On 10 December 2014 the Danish government reached a political agreement with the Liberal Party (Venstre), the Conservative Party (Det Konservative Folkeparti) and the Socialist People’s Party (Socialistisk Folkeparti) to hold a referendum on the Danish opt-out on Justice and Home Affairs in order to change it into an opt-in (see Annex to Protocol 22 to the Lisbon Treaty). The parties agreed that the referendum will take place after the next general election and no later than 31 March 2016.
In the agreement it is stated that Denmark wants to be as close to the core of the European Union as possible, and that Denmark in the future shall have fewer opt-outs.
Currently, the Council negotiates a revision of the regulation on Europol. Once adopted under the new rules of the Lisbon Treaty, Denmark can no longer participate in this cooperation. The perspective of Denmark having to leave Europol is the main reason behind the agreement to hold a referendum. This would also allow Denmark to participate in other areas of Justice and Home Affairs. Denmark already participates in several pieces of legislation on an inter-governmental basis (Dublin III, Eurodac, Brussels I, Service of documents in civil or commercial matters). Participation within these fields will be upheld. Also, Denmark will continue to be part of the Schengen area and participate in all Schengen-related legislation. Danish participation in legislation in the field of asylum and immigration will not be changed as the political agreement makes clear that status quo within this field will be upheld, and that Danish policy regarding asylum and immigration will continue to be decided in Denmark.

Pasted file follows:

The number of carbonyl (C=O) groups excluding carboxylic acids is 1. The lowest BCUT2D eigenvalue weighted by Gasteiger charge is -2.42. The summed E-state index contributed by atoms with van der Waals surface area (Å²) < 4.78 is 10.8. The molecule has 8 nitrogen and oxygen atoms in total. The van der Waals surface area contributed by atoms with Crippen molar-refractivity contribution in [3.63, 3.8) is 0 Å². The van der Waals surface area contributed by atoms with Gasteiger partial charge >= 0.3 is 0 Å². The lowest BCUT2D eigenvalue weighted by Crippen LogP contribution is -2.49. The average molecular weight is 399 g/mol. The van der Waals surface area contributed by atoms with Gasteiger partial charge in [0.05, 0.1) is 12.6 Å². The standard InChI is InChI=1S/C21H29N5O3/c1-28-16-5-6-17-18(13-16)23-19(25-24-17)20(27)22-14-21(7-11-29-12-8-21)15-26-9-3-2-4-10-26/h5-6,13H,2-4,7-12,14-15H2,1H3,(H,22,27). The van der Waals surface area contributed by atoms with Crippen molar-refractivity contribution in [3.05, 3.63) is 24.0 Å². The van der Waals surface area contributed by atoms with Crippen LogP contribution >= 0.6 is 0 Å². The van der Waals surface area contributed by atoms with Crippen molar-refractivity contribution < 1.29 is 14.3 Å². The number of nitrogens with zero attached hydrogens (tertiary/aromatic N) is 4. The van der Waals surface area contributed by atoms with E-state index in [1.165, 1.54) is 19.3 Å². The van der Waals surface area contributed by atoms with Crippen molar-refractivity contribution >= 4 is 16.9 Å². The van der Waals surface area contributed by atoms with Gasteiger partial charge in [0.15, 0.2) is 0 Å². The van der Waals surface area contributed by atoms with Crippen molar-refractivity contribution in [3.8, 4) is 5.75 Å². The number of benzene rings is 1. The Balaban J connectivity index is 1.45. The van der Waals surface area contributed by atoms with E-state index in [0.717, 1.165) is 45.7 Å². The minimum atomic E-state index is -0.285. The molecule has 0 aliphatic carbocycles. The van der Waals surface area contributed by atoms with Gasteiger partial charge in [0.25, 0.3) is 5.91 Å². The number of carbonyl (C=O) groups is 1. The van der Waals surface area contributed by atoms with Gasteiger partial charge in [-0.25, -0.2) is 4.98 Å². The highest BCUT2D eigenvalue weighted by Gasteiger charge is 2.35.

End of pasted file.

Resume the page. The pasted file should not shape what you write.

The Danish opt-out from EU legislation on Justice and Home Affairs stems from 1993 and was agreed amongst Member States after the Danish population initially rejected the Maastricht Treaty in a referendum in 1992. The opt-out relates to all JHA-acts adopted by application of the so-called ‘community method’, entailing powers to the European Commission and the European Court of Justice.
With the Lisbon Treaty matters which were previously dealt with by inter-governmental agreement, such as judicial cooperation in criminal matters and police cooperation, are now governed by the community method. In effect, any revision of legislation in the justice and home affairs area in order to update it to the post-Lisbon conditions will mean that Denmark no longer will be able to participate in the cooperation under the current arrangement.
The government has undertaken a technical analysis of the files covered by the current Danish opt-out, which will prepare the decision by the political parties in the beginning of 2015 on which legislative files, Denmark will opt-into immediately if the referendum turns out positive. The analysis will be finalized by February 2015 in order for the political parties to reach final agreement before 1 march 2015.